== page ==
One of the trainees watches as a giraffe runs into the distance.



Taking African wildlife veterinary medicine to new heights


Have you ever darted a giraffe from a helicopter or moved a sable antelope? Have you fitted a satellite tracking device to an elephant or a gemsbok? And have you done all of this in a single day? Eight young African wildlife veterinarians who recently participated in a 10-day hands-on training course would answer with a resounding YES!

During a highly interactive field course at the Etosha Heights Private Reserve, these young veterinarians worked hand-in-hand with several highly experienced Namibian and international wildlife veterinarians. They gained valuable experience in wildlife capture, collaring, tagging, moving of animals and much more, while at the same time supporting the conservation management of one of Namibia's largest private reserves.

As the wildlife conservation field evolves to cover multiple disciplines and a more holistic approach, the wildlife veterinarian has become a critical member of any team. This branch of veterinary medicine, however, is highly specialised and difficult to master, because of the diversity of species which a wildlife vet is likely to encounter – each with a unique anatomy and physiology. Darting, anaesthetising and treating a giraffe is a very different proposition to doing the same to an elephant or rhino or large carnivore, for example.

A group of vets cluster around an unconscious gensbok, while a helecopter is parked in the background.



Compared with domestic animals, we have very little information on veterinary care and treatment for each of these species, making this branch of veterinary medicine particularly challenging. Even more concerning is the fact that most wildlife veterinarians enter the field with little knowledge in safe handling of dangerous drugs, darting and capture equipment, and appropriate protocols for handling wildlife, as these topics are not generally part of their university training.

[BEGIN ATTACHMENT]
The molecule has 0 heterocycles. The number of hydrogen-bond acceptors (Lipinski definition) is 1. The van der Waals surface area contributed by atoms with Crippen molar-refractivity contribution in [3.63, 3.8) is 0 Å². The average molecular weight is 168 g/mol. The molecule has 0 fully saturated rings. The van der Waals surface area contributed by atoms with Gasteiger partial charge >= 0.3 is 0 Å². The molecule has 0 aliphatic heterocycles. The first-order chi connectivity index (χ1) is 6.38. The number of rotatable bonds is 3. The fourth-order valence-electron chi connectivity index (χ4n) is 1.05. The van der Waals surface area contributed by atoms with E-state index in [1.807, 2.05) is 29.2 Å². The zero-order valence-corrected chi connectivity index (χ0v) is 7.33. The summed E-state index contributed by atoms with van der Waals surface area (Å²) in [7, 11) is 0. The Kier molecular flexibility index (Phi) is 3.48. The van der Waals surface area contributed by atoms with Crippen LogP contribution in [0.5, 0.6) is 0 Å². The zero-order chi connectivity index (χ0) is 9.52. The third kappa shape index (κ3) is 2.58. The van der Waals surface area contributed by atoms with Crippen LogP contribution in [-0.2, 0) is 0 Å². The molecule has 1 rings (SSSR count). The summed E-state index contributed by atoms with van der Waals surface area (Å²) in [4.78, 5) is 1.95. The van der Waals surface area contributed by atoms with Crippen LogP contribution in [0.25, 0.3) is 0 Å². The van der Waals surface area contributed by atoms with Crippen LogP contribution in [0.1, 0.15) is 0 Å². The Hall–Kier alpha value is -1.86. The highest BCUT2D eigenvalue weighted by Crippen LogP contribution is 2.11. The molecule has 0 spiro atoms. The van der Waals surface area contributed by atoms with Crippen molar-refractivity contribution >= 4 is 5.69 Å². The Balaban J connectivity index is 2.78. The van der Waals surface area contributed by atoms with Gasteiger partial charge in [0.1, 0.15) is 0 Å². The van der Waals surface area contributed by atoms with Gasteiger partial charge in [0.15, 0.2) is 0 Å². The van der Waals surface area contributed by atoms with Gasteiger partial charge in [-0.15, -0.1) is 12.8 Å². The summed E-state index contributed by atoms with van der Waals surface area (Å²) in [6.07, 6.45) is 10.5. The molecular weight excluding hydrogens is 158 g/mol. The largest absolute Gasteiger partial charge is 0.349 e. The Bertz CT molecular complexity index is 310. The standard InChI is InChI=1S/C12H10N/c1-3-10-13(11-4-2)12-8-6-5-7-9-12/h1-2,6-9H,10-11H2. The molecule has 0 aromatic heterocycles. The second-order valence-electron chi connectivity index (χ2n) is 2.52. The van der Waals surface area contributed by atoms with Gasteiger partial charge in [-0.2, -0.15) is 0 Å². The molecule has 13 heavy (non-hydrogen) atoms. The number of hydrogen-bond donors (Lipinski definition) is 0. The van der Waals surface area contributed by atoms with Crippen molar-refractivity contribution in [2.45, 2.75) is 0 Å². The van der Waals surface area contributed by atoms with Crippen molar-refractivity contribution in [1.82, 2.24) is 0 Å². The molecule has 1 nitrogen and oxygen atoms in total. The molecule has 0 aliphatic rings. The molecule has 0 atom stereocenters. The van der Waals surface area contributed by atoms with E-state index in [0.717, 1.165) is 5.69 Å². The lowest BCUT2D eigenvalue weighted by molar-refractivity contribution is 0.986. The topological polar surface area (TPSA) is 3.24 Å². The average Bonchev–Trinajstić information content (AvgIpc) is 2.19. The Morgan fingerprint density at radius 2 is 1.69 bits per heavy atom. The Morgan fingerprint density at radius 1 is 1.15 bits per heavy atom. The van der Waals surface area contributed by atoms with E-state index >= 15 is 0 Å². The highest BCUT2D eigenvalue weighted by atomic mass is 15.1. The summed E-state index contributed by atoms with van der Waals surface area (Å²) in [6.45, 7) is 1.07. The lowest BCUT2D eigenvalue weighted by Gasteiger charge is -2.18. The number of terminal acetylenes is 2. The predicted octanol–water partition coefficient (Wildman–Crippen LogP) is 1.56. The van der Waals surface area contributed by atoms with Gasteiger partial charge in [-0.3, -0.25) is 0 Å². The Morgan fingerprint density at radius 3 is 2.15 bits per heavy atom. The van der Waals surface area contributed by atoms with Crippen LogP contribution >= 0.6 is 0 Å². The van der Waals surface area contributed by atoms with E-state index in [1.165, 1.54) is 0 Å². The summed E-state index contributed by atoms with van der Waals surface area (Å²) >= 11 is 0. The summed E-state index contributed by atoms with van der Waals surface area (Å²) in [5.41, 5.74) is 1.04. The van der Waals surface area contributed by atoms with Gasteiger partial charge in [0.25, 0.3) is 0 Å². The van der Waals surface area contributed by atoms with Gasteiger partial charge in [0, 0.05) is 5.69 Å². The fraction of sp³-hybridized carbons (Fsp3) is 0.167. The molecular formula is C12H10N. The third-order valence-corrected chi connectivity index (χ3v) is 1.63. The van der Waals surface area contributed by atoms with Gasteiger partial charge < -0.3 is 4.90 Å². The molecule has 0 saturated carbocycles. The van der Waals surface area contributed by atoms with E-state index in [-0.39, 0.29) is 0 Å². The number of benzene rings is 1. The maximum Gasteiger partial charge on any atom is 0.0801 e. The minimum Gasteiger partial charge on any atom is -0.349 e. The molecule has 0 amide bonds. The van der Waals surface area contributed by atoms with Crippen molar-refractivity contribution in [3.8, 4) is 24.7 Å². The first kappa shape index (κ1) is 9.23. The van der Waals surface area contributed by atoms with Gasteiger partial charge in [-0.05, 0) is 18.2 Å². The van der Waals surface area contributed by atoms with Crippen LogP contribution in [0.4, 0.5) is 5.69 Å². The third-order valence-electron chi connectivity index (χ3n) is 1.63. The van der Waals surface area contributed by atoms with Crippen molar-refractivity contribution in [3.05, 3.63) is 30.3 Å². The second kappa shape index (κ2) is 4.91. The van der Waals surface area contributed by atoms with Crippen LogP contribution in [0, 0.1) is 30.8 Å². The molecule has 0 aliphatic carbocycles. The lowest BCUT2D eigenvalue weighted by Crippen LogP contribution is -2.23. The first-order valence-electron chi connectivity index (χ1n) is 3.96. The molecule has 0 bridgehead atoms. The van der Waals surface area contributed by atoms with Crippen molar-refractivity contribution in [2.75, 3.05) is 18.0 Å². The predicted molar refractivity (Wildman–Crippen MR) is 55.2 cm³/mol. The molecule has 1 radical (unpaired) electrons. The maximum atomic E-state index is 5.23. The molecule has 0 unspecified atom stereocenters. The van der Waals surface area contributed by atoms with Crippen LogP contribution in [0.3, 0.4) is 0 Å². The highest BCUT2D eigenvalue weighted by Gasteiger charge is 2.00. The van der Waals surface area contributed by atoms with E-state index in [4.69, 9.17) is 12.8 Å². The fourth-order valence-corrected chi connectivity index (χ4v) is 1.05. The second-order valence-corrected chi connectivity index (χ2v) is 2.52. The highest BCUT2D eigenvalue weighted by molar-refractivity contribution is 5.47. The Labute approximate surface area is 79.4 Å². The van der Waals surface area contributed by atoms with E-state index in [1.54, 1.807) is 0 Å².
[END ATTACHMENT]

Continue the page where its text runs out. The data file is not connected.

Wildlife vets operating across the African continent are frequently required to work in remote and isolated settings, often with limited experience, practical skills, networks, or confidence to handle wildlife safely. Unfortunately, training opportunities in African wildlife restraint and immobilisation are limited and the cost is prohibitive to most. This places most African veterinarians at a distinct disadvantage, and often results in many African state wildlife departments and conservation organisations being forced to bring in external expertise – often from Southern Africa – rather than developing or enhancing their own local wildlife veterinary capacity. However, this is quite different in Namibia.

The University of Namibia (UNAM) School of Veterinary Medicine, established in 2015, is one of just a few veterinary schools in Africa that offer a solid introduction to wildlife medicine. Veterinarians who graduate from UNAM are equipped to enter the field with a practical working knowledge of the specialised drugs used in wildlife capture as well as species-specific protocols, use of specialised capture equipment, and important legislative requirements for working with wildlife in Namibia. Furthermore, there is a broad and diverse network of highly experienced wildlife professionals (both veterinarians and conservationists) working in the country. As a result, Namibia is well placed to not only support local capacity building among Namibian wildlife vets and conservationists, but to also build the capacity of wildlife vets from other parts of Africa.

A group of vets cluster around an unconscious giraffe.



As the global leader in giraffe conservation, the Giraffe Conservation Foundation (GCF) currently implements and supports giraffe conservation initiatives in Namibia and 18 other African countries, often working closely with wildlife veterinarians. Giraffe can be particularly difficult to immobilise due to their unique physiology, says Dr Julian Fennessy, GCF's Director of Conservation. To ensure their safety, we often bring in vets from Namibia or South Africa if there is not sufficient experience in the country. The problem is not a lack of local vets, but often there is limited expertise in handling wildlife or simply a lack of confidence – confidence that can only be developed through practical experience. This is why we initiated discussions around a course for African wildlife vets here in Namibia.